Letter of the Supervisor of Banks submitted with the 2015 Survey of Israel’s Banking System
In recent years, the banking system in Israel has displayed impressive stability, has become stronger through increases in capital and in liquidity, and has supported growth of the economy. The banking system also changed its business model, placing greater emphasis on households and small businesses—increasing competition in these areas—and significantly reduced concentration and exposure to large borrowers. Against the background of the system’s resilience, and attentive to public discourse in Israel, the Banking Supervision Department sharpened the focus of its objectives and decided that, alongside maintaining stability, it will work in the coming years to actively promote competition through the implementation of structural reforms, to improve banks’ efficiency, and to advance technology and innovation in the banks. The changes already implemented are intended to enable the public to benefit from convenient, more diversified, and less expensive services that are more aligned with its needs, as well as to ensure a flexible and sustainable banking system.
The prudent activity of the banks, and of the Banking Supervision Department, enabled the banks in Israel to remain stable in recent years, despite the financial storm that struck throughout the world and led many banks in Europe and the US to difficulties and failures. This is not self-evident, and many indices show that even today, the banks in Israel are more conservative than other banks around the world, and less exposed than them to various risks. Moreover, the banks have become stronger due to the significant requirements imposed on them by the Banking Supervision Department in recent years, and they currently have larger and higher-quality capital and liquidity buffers, as well as improved corporate governance and risk management. However, this does not ensure that risks will not be realized in the future in Israel as well, and the banks and the general public should be prepared at all times for the realization of new risks such as cyber risks and various operational risks, as well as for a broad economic crisis, in order to ensure that it will be weathered as well, while maintaining the stability of the banks and of the economy.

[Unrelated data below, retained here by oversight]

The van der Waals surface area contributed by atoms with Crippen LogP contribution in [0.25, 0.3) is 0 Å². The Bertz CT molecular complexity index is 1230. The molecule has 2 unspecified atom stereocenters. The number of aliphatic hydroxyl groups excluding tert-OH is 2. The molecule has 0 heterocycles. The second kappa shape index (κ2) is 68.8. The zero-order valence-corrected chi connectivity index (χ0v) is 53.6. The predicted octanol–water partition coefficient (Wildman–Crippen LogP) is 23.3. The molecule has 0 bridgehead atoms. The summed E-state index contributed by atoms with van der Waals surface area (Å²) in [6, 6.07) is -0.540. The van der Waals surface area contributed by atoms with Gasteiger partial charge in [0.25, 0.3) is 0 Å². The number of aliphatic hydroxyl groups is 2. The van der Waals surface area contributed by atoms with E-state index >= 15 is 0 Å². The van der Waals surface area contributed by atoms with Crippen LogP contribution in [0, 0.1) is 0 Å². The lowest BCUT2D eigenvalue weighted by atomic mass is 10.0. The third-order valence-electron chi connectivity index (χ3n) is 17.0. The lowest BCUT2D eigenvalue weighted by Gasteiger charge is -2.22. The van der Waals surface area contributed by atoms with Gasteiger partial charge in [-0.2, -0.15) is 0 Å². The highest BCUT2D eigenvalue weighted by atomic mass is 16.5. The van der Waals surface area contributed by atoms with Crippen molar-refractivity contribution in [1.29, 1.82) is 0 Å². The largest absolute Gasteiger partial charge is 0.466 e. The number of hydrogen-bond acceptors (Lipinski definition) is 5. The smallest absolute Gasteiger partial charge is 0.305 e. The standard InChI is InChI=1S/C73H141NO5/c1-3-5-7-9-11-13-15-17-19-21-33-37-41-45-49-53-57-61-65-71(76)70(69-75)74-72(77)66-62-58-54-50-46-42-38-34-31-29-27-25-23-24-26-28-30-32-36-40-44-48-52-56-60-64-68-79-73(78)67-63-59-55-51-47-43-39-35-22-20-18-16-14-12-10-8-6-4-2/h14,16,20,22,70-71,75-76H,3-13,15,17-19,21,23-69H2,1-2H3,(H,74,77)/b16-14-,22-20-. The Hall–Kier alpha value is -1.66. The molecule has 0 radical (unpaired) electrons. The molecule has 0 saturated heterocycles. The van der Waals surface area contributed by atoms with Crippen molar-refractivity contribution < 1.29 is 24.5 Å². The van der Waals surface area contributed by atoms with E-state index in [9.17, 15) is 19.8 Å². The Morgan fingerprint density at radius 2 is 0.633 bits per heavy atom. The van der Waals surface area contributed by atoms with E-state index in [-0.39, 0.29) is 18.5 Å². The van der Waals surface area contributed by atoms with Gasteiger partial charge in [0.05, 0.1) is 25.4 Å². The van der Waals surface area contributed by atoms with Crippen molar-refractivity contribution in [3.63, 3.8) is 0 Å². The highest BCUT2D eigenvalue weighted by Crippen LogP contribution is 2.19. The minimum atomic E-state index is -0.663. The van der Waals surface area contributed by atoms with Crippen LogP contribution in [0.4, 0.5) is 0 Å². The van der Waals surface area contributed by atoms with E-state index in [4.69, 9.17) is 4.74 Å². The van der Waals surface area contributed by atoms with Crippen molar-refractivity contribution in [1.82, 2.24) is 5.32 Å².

The banks in Israel supported economic growth in recent years by financing home purchases for tens of thousands of households and expanding the financing extended to small and medium businesses. The increased financing offered by the banks in Israel is exceptional against the background of developments in Europe, where the banks have reduced loans in recent years, thereby slowing those economies’ exit from the financial-economic crisis.
In recent years, the banks in Israel significantly changed the composition of their activities: They shifted their focus from large corporate customers to households and small businesses, leading to increased competition in these areas. The change of focus was reflected, inter alia, in a greater variety of products and services to households and small businesses, and in a significant increase of credit to them. This change resulted in fewer financing difficulties for small businesses—as shown by the Bank of Israel’s Companies Survey at the end of 2015—and a decline in credit margins to households and small businesses. The change took place alongside a reduction in credit to large borrowers, large groups, and holding companies, and was a result of regulatory changes and supervisory requirements, the realization of risks, the integration of financial institutions in the financing of these corporations, and the slowdown in investment in the economy.
The prices of banking services for households declined in recent years, both the fees collected by the banks from their customers, and the spreads between the interest on credit and the interest on deposits. International comparisons show that fees in Israel are among the lowest in the world, and domestic comparisons show that fees have declined in recent years. Moreover, since the customers are transitioning to consumption of financial services through direct means—such as the Internet, smartphone applications and ATMs—they are benefiting from the fact that these services are even less expensive. The interest rate spreads are also not exceptional relative to spreads around the world, although they are higher for households and small businesses than for large corporations or mortgages—similar to the situation in other countries. The Banking Supervision Department’s assessment is that if the banks significantly improve efficiency in the coming years, in accordance with the Department’s guidelines, it will be possible to further reduce the cost of banking services.
In recent years there has been a change worldwide in policy concerning compliance, and many countries have enhanced enforcement of tax laws throughout the financial system. As a result, and as part of the lessons learned from the results of US authorities’ investigations of large banks around the world and in Israel, with the process not yet complete at some of the banks in Israel—the banks have improved their management of compliance risk and cross-border risks derived from activity vis-à-vis nonresidents. Accordingly, the banks have imposed stricter requirements on these customers in tax matters and compliance obligations for a wide variety of laws (such as consulting laws) in their countries of origin. This was reflected in a significant decline in deposits by nonresidents in the Israeli banking groups, and a significant decline in the international deployment of the banking groups through the closure of branches, representative offices and subsidiary companies. The Banking Supervision Department is guiding the Israeli banking system to implement the most stringent compliance requirements and, in this context, relates to compliance with all laws applying to bank customers in their countries of origin and in the countries in which they operate. Furthermore, the Banking Supervision Department is guiding the banks to complete the handling of investigations and the broad lessons learned from them, and to meet the strict requirements imposed by European and other countries which are parallel to those of the US FATCA regulations.